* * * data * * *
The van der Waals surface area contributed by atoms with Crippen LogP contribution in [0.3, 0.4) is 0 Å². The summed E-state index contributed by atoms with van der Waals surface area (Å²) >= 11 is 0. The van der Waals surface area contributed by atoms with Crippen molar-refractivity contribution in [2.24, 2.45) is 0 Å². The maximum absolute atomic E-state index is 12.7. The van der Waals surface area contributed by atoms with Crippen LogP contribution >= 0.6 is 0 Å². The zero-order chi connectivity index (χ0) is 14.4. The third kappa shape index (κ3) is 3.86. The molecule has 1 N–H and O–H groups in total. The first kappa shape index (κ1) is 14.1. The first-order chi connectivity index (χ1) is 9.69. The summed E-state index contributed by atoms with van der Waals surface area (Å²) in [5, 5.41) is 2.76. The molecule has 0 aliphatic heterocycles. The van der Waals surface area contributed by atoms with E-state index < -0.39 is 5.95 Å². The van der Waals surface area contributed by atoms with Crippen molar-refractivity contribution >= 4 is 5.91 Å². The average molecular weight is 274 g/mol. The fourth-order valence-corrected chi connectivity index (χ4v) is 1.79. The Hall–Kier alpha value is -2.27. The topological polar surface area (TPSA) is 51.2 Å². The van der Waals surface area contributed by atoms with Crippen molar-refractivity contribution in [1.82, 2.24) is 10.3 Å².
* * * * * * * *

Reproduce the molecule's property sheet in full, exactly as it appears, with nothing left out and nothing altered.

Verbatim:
The van der Waals surface area contributed by atoms with Crippen LogP contribution in [0.3, 0.4) is 0 Å². The summed E-state index contributed by atoms with van der Waals surface area (Å²) >= 11 is 0. The van der Waals surface area contributed by atoms with Crippen molar-refractivity contribution in [2.24, 2.45) is 0 Å². The maximum absolute atomic E-state index is 12.7. The van der Waals surface area contributed by atoms with Crippen LogP contribution >= 0.6 is 0 Å². The zero-order chi connectivity index (χ0) is 14.4. The third kappa shape index (κ3) is 3.86. The molecule has 1 N–H and O–H groups in total. The first kappa shape index (κ1) is 14.1. The first-order chi connectivity index (χ1) is 9.69. The summed E-state index contributed by atoms with van der Waals surface area (Å²) in [5, 5.41) is 2.76. The molecule has 0 aliphatic heterocycles. The van der Waals surface area contributed by atoms with E-state index < -0.39 is 5.95 Å². The van der Waals surface area contributed by atoms with Crippen molar-refractivity contribution >= 4 is 5.91 Å². The average molecular weight is 274 g/mol. The fourth-order valence-corrected chi connectivity index (χ4v) is 1.79. The Hall–Kier alpha value is -2.27. The topological polar surface area (TPSA) is 51.2 Å². The van der Waals surface area contributed by atoms with Crippen molar-refractivity contribution in [1.82, 2.24) is 10.3 Å².